Title: Development of antimicrobial coatings for improving the microbiological safety and quality of shell eggs Authors
Submitted to: Journal of Food Protection
Publication Type: Peer Reviewed Journal
Publication Acceptance Date: December 19, 2012
Publication Date: May 8, 2013
Repository URL: http://handle.nal.usda.gov/10113/57229
Citation: Jin, Z.T., Gurtler, J., Li, S. 2013. Development of antimicrobial coatings for improving the microbiological safety and quality of shell eggs. Journal of Food Protection. 76(5)779-785. Interpretive Summary: Eggs and egg products are the single class of foods most frequently implicated in Salmonella outbreaks and recalls. Antimicrobial coatings to decontaminate and prevent cross-contamination of shell eggs were developed in this study. Natural antimicrobials in biopolymers (polylactic acid and chitosan) coating solutions reduced Salmonella spp. on egg shells up to 99.999%, and no growth of Salmonella was observed through the end of 28 days at 4C. Coated eggs had less weight loss than non-coated eggs during 12 weeks of storage at 7C or 4C. This study demonstrates an alternative and effective intervention technology for decontaminating shell eggs.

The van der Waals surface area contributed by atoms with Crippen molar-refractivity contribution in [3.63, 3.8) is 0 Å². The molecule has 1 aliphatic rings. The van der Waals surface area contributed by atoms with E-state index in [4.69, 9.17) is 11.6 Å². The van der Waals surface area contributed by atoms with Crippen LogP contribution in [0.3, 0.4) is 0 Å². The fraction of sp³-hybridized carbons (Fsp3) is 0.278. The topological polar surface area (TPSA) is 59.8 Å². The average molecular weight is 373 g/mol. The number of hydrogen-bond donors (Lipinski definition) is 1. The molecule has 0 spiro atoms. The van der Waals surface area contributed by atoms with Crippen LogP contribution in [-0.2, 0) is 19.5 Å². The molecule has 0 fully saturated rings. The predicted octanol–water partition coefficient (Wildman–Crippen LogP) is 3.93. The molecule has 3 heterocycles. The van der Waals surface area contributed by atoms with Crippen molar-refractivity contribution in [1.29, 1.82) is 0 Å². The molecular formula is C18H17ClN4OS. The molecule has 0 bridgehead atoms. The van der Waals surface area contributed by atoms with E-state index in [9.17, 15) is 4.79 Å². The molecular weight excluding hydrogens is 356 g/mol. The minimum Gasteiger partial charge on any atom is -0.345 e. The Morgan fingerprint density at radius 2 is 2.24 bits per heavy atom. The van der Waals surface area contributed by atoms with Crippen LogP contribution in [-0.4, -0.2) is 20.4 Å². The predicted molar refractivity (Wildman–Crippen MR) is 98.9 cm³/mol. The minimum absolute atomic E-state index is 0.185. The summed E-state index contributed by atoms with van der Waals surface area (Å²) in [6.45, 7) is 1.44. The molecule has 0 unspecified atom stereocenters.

Technical Abstract: This study was conducted to develop antimicrobial coatings to decontaminate and prevent cross- contamination of shell eggs. Egg shells were inoculated with nalidixic acid resistant Salmonella enterica Enteritidis strains OB030832, OB040159, and C405, and then treated with antimicrobial coatings. Polylactic acid (PLA) served as a non-edible polymer and chitosan served as an edible polymer to carry natural antimicrobials including nisin, allyl isothiocyanate (AIT), lauric arginate ester (LAE) and organic acids. Increase of AIT concentration or addition of nisin to AIT in PLA or chitosan coating solutions resulted in greater reduction of Salmonella. Chitosan coatings with 0.1, 0.5 and 1% of LAE reduced Salmonella by 1.7, 2.5, and 5.2 log CFU/cm2, respectively. Shell eggs treated with 1 and 0.5% LAE in chitosan coatings had non-detectable Salmonella cells (less than 0.5 log CFU/cm) after 3 and 7 days stored at 7C, respectively, and no outgrowth was observed through the end of 28 days. In addition, coating treatments significantly reduced the weight loss of shell eggs during 12 weeks of storage at 7C or 4C. This study demonstrates an alternative and effective intervention technology for decontaminating shell eggs and provides an alternative approach to reduce possible recalls and outbreaks associated with pathogen contamination on shell eggs and in egg products.